Categories of unlicensed grain companies
Generally, anyone who deals in or handles grain grown in western Canada must be licensed by the Canadian Grain Commission. There are 4 classes of licences. (Classes of licences and definitions.)
However, not all businesses that deal in grain are licensed. There are three such kinds of grain companies:
- Not licensed because they have been granted a licensing exemption by the Canadian Grain Commission
- Not licensed because their business is outside the jurisdiction of the Canada Grain Act
- Not licensed in violation of the Canada Grain Act
If producers choose to deliver their grain to a company that does not have a Canadian Grain Commission licence, none of the protections of the Canada Grain Act apply. If a producer has a dispute with such a company, the Canadian Grain Commission cannot help the producer resolve it.
The Canada Grain Act mandates the Canadian Grain Commission to license or exempt grain companies from licensing if their businesses meet certain legislated requirements. The objectives are to protect the interests of grain producers and to maintain Canada’s grain export quality assurance system.
In keeping with these objectives, the Canadian Grain Commission grants licensing exemptions if one or both of the following conditions apply:
- Grain is not purchased directly from western grain producers
- Licensing a company or a class of companies is not required to maintain the quality, safe-keeping, and orderly, efficient handling of Canadian grain.
Companies are exempted in two ways:
- By regulations approved by Governor In Council. These regulations are approved by the federal Cabinet and generally remain in effect for several years, or until they are changed by means of a regulatory amendment.
- By order of the Canadian Grain Commission. Commission orders normally must be reviewed and renewed annually.
Unlicensed companies should complete a mode of operations questionnaire so that the Canadian Grain Commission can determine whether or not they require a licence or can be exempted.
Often exemptions are conditional. A common condition is that the company must not purchase grain directly from producers. If that condition is not met, the company may be required to become licensed.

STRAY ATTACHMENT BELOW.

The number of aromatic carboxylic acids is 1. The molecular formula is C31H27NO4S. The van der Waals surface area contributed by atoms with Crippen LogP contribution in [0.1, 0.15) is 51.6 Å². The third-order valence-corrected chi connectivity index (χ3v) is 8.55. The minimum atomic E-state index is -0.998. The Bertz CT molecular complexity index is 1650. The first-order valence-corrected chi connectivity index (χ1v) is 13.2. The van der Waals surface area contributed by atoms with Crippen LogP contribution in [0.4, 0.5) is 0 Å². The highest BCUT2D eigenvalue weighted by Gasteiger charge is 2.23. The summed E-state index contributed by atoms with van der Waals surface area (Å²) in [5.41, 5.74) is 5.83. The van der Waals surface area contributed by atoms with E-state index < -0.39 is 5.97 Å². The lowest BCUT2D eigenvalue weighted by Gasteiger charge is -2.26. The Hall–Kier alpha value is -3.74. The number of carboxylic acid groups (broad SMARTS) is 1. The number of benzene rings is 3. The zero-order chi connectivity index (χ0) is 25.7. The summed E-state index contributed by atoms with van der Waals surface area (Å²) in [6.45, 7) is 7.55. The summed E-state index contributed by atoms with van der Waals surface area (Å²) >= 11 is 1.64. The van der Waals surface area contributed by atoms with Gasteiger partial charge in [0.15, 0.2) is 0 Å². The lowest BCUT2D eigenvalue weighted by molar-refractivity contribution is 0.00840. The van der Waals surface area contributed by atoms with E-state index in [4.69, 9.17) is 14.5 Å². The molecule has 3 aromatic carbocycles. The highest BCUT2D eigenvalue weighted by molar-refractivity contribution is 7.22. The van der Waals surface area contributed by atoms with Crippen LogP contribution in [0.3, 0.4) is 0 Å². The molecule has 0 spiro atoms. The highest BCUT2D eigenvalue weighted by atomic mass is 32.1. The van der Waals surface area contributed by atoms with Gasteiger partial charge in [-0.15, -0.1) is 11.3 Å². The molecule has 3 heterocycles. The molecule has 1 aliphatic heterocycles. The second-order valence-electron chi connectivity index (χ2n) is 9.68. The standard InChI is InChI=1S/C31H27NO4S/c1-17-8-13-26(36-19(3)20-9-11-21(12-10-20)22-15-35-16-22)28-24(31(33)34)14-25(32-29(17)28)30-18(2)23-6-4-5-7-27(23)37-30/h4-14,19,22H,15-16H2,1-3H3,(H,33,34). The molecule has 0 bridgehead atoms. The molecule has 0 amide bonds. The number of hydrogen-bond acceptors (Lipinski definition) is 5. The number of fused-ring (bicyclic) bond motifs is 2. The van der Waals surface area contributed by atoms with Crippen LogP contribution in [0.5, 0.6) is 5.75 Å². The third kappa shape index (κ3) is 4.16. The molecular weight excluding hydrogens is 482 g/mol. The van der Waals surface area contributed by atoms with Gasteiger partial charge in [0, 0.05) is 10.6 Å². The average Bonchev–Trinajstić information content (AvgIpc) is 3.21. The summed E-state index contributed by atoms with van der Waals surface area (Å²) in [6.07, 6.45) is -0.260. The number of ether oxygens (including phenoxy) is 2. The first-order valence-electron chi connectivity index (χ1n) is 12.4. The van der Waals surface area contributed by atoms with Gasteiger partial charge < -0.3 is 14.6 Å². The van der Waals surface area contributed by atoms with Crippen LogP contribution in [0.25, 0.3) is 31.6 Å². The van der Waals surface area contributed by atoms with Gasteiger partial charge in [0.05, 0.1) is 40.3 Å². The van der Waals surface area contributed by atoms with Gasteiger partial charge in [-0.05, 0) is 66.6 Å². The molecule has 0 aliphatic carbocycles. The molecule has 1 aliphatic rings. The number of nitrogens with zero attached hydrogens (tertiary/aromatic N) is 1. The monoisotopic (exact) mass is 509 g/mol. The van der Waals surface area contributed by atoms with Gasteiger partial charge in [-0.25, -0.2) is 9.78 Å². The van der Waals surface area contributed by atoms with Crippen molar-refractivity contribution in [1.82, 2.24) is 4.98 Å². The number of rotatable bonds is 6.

The following table identifies the types of companies normally exempted from Canadian Grain Commission licensing and explains why.
|Type of company||Reason for exemption|
|Elevators that ship only producer cars||They do not buy grain from western producers. See Producer car loading facilities exempted from licensing.|
|Agents who act solely on behalf of Canadian Grain Commission-licensed companies||They do not buy grain from western producers; instead, they buy it solely on behalf of a Canadian Grain Commission licensee. Producers are protected by the security posted by Canadian Grain Commission licensees.|
|Seed cleaning plants that do not purchase grain from producers||They do not buy grain from western producers. Rather, they clean it and return it to producers.|
|Seed dealers that purchase only seed from producers||Quality assurance is governed by the Seeds Act, which is administered by the Canadian Food Inspection Agency.|
|Elevators operated by nonprofit organizations||Licensing is not required to maintain the quality, safe-keeping, and orderly, efficient handling of Canadian grain.|
|Feed mills||Licensing is not required to maintain the quality, safe-keeping, and orderly, efficient handling of Canadian grain|
|Distilleries||Licensing is not required as long as these facilities do not buy grain from producers.|
|Bulk handling facilities at port locations with no storage||Licensing is not required to maintain the quality, safe-keeping, and orderly, efficient handling of Canadian grain.|
|Container loading facilities located at ports||Licensing is not required to maintain the quality, safe-keeping, and orderly, efficient handling of Canadian grain.|
Outside the Canada Grain Act
Certain types of grain companies are outside the jurisdiction of the Canada Grain Act, and therefore may not be licensed by the Canadian Grain Commission. Because they are “outside the Act,” there is no need for an exemption, either. They include:
- Feed lots
- Hog barns
- Standard farming operations who exclusively market their own grain products
- Eastern grain elevators (except those operating on the Great Lakes-St. Lawrence Seaway system)
- Dealers who exclusively buy and sell grain produced in eastern Canada
In violation of the Canada Grain Act
There may be companies that are in violation of the Canada Grain Act because they operate without a Canadian Grain Commission licence. The Canadian Grain Commission may not be aware of their operations. Alternatively, we may be in the process of licensing them. If you have any questions about the licence status of any grain company, contact the Canadian Grain Commission Licensing Unit.